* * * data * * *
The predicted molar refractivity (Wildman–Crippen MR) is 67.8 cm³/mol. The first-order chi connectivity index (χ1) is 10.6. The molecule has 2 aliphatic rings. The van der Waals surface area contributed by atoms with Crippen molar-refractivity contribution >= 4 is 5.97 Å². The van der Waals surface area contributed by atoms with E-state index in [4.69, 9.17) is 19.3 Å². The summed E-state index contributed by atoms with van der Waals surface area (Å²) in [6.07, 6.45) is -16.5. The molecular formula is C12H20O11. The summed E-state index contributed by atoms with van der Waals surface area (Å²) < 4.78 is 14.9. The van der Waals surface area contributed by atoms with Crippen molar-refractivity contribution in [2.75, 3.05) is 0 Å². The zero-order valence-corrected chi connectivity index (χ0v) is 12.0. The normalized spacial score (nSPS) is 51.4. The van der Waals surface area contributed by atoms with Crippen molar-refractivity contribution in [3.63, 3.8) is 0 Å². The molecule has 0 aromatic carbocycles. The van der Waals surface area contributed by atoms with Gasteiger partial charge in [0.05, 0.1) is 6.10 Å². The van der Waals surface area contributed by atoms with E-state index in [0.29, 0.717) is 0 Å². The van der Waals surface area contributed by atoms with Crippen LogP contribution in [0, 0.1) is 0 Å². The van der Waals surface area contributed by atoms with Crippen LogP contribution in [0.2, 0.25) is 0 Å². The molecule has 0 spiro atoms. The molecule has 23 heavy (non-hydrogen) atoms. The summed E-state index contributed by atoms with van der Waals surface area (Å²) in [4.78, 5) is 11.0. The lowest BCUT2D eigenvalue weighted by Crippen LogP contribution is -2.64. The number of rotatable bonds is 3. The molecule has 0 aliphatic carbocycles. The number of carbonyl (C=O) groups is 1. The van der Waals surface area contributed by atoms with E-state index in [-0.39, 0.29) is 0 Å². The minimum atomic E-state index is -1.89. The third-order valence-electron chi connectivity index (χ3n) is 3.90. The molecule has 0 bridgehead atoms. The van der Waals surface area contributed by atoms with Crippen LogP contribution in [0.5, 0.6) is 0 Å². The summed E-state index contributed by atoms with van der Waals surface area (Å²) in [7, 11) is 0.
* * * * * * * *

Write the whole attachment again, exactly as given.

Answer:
The predicted molar refractivity (Wildman–Crippen MR) is 67.8 cm³/mol. The first-order chi connectivity index (χ1) is 10.6. The molecule has 2 aliphatic rings. The van der Waals surface area contributed by atoms with Crippen molar-refractivity contribution >= 4 is 5.97 Å². The van der Waals surface area contributed by atoms with E-state index in [4.69, 9.17) is 19.3 Å². The summed E-state index contributed by atoms with van der Waals surface area (Å²) in [6.07, 6.45) is -16.5. The molecular formula is C12H20O11. The summed E-state index contributed by atoms with van der Waals surface area (Å²) < 4.78 is 14.9. The van der Waals surface area contributed by atoms with Crippen molar-refractivity contribution in [2.75, 3.05) is 0 Å². The zero-order valence-corrected chi connectivity index (χ0v) is 12.0. The normalized spacial score (nSPS) is 51.4. The van der Waals surface area contributed by atoms with Crippen molar-refractivity contribution in [3.63, 3.8) is 0 Å². The molecule has 0 aromatic carbocycles. The van der Waals surface area contributed by atoms with Gasteiger partial charge in [0.05, 0.1) is 6.10 Å². The van der Waals surface area contributed by atoms with E-state index in [0.29, 0.717) is 0 Å². The van der Waals surface area contributed by atoms with Crippen LogP contribution in [0, 0.1) is 0 Å². The van der Waals surface area contributed by atoms with Crippen LogP contribution in [0.2, 0.25) is 0 Å². The molecule has 0 spiro atoms. The molecule has 23 heavy (non-hydrogen) atoms. The summed E-state index contributed by atoms with van der Waals surface area (Å²) in [4.78, 5) is 11.0. The lowest BCUT2D eigenvalue weighted by Crippen LogP contribution is -2.64. The number of rotatable bonds is 3. The molecule has 0 aliphatic carbocycles. The number of carbonyl (C=O) groups is 1. The van der Waals surface area contributed by atoms with E-state index in [-0.39, 0.29) is 0 Å². The minimum atomic E-state index is -1.89. The third-order valence-electron chi connectivity index (χ3n) is 3.90. The molecule has 0 bridgehead atoms. The van der Waals surface area contributed by atoms with Crippen LogP contribution in [0.5, 0.6) is 0 Å². The summed E-state index contributed by atoms with van der Waals surface area (Å²) in [7, 11) is 0.